Sex during pregnancy is safe and enjoyable for most couples. However, pregnancy is a time of many changes, both physical and emotional. These changes may alter a woman’s sexual interest or desire. In addition, physical discomforts of pregnancy or fears of harming the baby can affect a couple’s sexual relationship.
Many women experience a decrease in sexual desire as their pregnancy progresses. This is normal, and in most cases sexual desire returns to normal some time after delivery. Conversely other women experience no change in sexual drive or even an increased interest in sex during pregnancy. This is also normal and healthy.
Difficulties with Orgasm
‘Coming’ isn’t that easy, if you’re a woman. Nearly all men can climax without difficulty, but women just aren’t built that way. Unfortunately, not everyone knows this all-important fact – even in 2011. This is partly because books, films and – most of all – internet porn paint a picture in which today’s females are hot and raring to go, and in an almost constant state of sexual ecstasy.
This inaccurate portrayal can lead to today’s teens and 20-somethings believing that there’s something wrong with them if they can’t climax to order. The truth, however, is that most of them are absolutely normal. Interestingly, only a generation ago many doctors believed that a high proportion of the female population simply couldn’t climax at all.
Why did they think this way? Simply because most of them had had little or no training in sexual medicine.
Also, the majority of them were so embarrassed about sex themselves that they tried to avoid discussing it with their patients. Furthermore, since women don’t need to climax in order to conceive, most doctors didn’t rate the importance of the female orgasm very highly.
Dysperunia (painful intercourse)
Dyspareunia is painful sexual intercourse, due to medical opre or post natalr psychological causes. The symptom is significantly more common in women than in men, affecting up to one-fifth of women at some point in their lives.The causes are often reversible, even when long-standing, but self-perpetuating pain is a factor after the original cause has been removed.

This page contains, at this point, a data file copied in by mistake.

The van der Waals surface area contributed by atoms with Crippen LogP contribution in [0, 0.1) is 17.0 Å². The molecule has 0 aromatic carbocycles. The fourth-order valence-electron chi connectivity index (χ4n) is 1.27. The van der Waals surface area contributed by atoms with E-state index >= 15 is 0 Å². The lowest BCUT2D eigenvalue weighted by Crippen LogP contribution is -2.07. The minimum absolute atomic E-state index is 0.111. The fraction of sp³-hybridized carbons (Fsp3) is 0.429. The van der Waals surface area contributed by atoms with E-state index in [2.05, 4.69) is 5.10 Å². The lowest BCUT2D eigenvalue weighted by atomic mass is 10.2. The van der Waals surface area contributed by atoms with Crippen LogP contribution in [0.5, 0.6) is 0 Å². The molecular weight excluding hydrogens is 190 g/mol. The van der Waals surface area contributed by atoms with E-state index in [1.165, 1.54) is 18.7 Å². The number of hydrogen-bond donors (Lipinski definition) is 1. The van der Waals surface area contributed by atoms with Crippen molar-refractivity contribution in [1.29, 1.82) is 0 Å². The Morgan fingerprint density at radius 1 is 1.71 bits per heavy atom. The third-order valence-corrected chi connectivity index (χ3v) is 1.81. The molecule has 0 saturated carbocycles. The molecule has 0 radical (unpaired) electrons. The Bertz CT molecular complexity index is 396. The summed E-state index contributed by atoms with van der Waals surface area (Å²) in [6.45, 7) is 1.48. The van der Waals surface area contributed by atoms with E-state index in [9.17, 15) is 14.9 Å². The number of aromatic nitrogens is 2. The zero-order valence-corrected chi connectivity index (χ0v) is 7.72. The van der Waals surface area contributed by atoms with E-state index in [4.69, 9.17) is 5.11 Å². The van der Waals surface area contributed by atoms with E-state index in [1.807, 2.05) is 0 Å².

A medical evaluation of dyspareunia focuses initially on physical causes, which must be ruled out before psychogenic or emotional causes are considered. In the majority of instances of dyspareunia, there is an original physical cause.
Vaginismus (involuntary spasm)
Vaginismus is a condition where there is involuntary tightness of the vagina during attempted intercourse. The tightness is actpre or post natalually caused by involuntary contractions of the pelvic floor muscles surrounding the vagina. The woman does not directly control or ‘will’ the tightness to occur; it is an involuntary pelvic response. She may not even have any awareness that the muscle response is causing the tightness or penetration problem.
In some cases vaginismus tightness may begin to cause burning, pain, or stinging during intercourse. In other cases, penetration may be difficult or completely impossible.
Menopause literally means the “end of monthly cycles”. Menopre or post natalpause is an event that typically (but not always) occurs in women in midlife, during their late 40s or early 50s, and it signals the end of the fertile phase of a woman’s life. However, rather than being defined by the state of the uterus and the absence of menstrual flow, menopause is more accurately defined as the permanent cessation of the primary functions of the ovaries: the ripening and release of ova and the release of hormones that cause both the creation of the uterine lining, and the subsequent shedding of the uterine lining.